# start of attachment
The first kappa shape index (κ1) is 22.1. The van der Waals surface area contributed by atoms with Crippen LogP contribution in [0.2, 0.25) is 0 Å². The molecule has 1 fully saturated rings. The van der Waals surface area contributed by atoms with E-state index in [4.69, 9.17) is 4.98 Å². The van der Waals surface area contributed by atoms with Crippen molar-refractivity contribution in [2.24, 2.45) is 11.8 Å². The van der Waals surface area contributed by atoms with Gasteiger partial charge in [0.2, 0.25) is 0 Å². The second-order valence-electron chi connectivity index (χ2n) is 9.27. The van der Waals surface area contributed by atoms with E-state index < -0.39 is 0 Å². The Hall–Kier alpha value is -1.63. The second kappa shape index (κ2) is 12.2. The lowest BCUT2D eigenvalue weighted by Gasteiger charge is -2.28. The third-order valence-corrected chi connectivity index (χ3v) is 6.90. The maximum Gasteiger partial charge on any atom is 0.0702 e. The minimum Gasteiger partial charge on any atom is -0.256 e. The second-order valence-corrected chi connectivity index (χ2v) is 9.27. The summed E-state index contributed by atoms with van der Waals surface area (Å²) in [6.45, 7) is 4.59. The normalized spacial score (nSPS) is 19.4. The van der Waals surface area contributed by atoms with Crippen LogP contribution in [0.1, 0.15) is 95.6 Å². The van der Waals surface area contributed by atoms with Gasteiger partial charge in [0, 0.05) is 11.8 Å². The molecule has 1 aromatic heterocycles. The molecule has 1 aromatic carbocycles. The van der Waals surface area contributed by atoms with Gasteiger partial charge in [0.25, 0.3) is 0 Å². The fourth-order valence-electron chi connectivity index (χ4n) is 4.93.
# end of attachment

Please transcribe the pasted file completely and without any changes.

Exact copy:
The first kappa shape index (κ1) is 22.1. The van der Waals surface area contributed by atoms with Crippen LogP contribution in [0.2, 0.25) is 0 Å². The molecule has 1 fully saturated rings. The van der Waals surface area contributed by atoms with E-state index in [4.69, 9.17) is 4.98 Å². The van der Waals surface area contributed by atoms with Crippen molar-refractivity contribution in [2.24, 2.45) is 11.8 Å². The van der Waals surface area contributed by atoms with Gasteiger partial charge in [0.2, 0.25) is 0 Å². The second-order valence-electron chi connectivity index (χ2n) is 9.27. The van der Waals surface area contributed by atoms with E-state index < -0.39 is 0 Å². The Hall–Kier alpha value is -1.63. The second kappa shape index (κ2) is 12.2. The lowest BCUT2D eigenvalue weighted by Gasteiger charge is -2.28. The third-order valence-corrected chi connectivity index (χ3v) is 6.90. The maximum Gasteiger partial charge on any atom is 0.0702 e. The minimum Gasteiger partial charge on any atom is -0.256 e. The second-order valence-corrected chi connectivity index (χ2v) is 9.27. The summed E-state index contributed by atoms with van der Waals surface area (Å²) in [6.45, 7) is 4.59. The normalized spacial score (nSPS) is 19.4. The van der Waals surface area contributed by atoms with Crippen LogP contribution in [0.1, 0.15) is 95.6 Å². The van der Waals surface area contributed by atoms with Gasteiger partial charge in [0, 0.05) is 11.8 Å². The molecule has 1 aromatic heterocycles. The molecule has 1 aromatic carbocycles. The van der Waals surface area contributed by atoms with Gasteiger partial charge in [0.25, 0.3) is 0 Å². The fourth-order valence-electron chi connectivity index (χ4n) is 4.93.